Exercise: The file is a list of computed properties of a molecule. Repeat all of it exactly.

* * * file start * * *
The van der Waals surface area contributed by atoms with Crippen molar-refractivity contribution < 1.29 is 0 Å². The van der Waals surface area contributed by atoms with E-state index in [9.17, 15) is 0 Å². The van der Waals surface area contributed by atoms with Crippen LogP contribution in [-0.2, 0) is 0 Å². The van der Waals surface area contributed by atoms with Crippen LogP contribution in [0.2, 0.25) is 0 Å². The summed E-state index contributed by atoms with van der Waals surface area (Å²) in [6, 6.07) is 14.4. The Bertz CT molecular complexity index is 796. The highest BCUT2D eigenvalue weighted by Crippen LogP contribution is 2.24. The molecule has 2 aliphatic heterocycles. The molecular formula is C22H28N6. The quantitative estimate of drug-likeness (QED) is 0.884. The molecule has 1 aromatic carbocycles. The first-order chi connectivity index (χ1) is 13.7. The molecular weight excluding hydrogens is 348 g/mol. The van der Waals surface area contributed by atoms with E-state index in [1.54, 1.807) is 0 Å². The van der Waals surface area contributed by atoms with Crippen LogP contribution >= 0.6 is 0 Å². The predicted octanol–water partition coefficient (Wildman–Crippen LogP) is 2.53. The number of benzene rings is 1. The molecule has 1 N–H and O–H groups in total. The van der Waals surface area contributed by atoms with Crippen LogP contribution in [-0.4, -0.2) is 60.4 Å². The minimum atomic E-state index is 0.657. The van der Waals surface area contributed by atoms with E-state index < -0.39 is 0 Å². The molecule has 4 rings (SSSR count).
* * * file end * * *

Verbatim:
The van der Waals surface area contributed by atoms with Crippen molar-refractivity contribution < 1.29 is 0 Å². The van der Waals surface area contributed by atoms with E-state index in [9.17, 15) is 0 Å². The van der Waals surface area contributed by atoms with Crippen LogP contribution in [-0.2, 0) is 0 Å². The van der Waals surface area contributed by atoms with Crippen LogP contribution in [0.2, 0.25) is 0 Å². The summed E-state index contributed by atoms with van der Waals surface area (Å²) in [6, 6.07) is 14.4. The Bertz CT molecular complexity index is 796. The highest BCUT2D eigenvalue weighted by Crippen LogP contribution is 2.24. The molecule has 2 aliphatic heterocycles. The molecular formula is C22H28N6. The quantitative estimate of drug-likeness (QED) is 0.884. The molecule has 1 aromatic carbocycles. The first-order chi connectivity index (χ1) is 13.7. The molecular weight excluding hydrogens is 348 g/mol. The van der Waals surface area contributed by atoms with E-state index in [1.54, 1.807) is 0 Å². The van der Waals surface area contributed by atoms with Crippen LogP contribution >= 0.6 is 0 Å². The predicted octanol–water partition coefficient (Wildman–Crippen LogP) is 2.53. The number of benzene rings is 1. The molecule has 1 N–H and O–H groups in total. The van der Waals surface area contributed by atoms with Crippen LogP contribution in [-0.4, -0.2) is 60.4 Å². The minimum atomic E-state index is 0.657. The van der Waals surface area contributed by atoms with E-state index < -0.39 is 0 Å². The molecule has 4 rings (SSSR count).